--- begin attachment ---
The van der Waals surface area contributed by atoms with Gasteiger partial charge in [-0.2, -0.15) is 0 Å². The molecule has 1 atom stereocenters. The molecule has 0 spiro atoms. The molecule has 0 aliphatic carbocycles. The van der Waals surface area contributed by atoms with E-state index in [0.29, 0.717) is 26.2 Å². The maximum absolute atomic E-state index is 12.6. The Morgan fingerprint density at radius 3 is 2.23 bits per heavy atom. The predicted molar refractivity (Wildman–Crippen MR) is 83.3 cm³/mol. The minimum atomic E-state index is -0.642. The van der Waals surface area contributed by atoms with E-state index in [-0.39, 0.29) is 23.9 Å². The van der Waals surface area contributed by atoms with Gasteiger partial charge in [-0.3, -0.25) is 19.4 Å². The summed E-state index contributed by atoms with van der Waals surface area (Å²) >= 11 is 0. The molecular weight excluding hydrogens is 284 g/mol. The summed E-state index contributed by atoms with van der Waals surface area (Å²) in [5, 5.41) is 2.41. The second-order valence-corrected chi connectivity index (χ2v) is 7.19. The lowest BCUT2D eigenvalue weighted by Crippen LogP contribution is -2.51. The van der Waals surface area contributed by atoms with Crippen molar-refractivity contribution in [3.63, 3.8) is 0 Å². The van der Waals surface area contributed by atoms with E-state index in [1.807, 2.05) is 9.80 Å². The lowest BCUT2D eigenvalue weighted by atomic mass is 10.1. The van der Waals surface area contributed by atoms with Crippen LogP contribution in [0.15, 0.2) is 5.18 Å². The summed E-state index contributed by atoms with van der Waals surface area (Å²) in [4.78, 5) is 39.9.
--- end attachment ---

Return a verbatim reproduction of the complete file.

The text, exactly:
The van der Waals surface area contributed by atoms with Gasteiger partial charge in [-0.2, -0.15) is 0 Å². The molecule has 1 atom stereocenters. The molecule has 0 spiro atoms. The molecule has 0 aliphatic carbocycles. The van der Waals surface area contributed by atoms with E-state index in [0.29, 0.717) is 26.2 Å². The maximum absolute atomic E-state index is 12.6. The Morgan fingerprint density at radius 3 is 2.23 bits per heavy atom. The predicted molar refractivity (Wildman–Crippen MR) is 83.3 cm³/mol. The minimum atomic E-state index is -0.642. The van der Waals surface area contributed by atoms with E-state index in [-0.39, 0.29) is 23.9 Å². The van der Waals surface area contributed by atoms with Gasteiger partial charge in [-0.3, -0.25) is 19.4 Å². The summed E-state index contributed by atoms with van der Waals surface area (Å²) >= 11 is 0. The molecular weight excluding hydrogens is 284 g/mol. The summed E-state index contributed by atoms with van der Waals surface area (Å²) in [5, 5.41) is 2.41. The second-order valence-corrected chi connectivity index (χ2v) is 7.19. The lowest BCUT2D eigenvalue weighted by Crippen LogP contribution is -2.51. The van der Waals surface area contributed by atoms with Crippen molar-refractivity contribution in [3.63, 3.8) is 0 Å². The van der Waals surface area contributed by atoms with E-state index in [1.807, 2.05) is 9.80 Å². The lowest BCUT2D eigenvalue weighted by atomic mass is 10.1. The van der Waals surface area contributed by atoms with Crippen LogP contribution in [0.15, 0.2) is 5.18 Å². The summed E-state index contributed by atoms with van der Waals surface area (Å²) in [4.78, 5) is 39.9.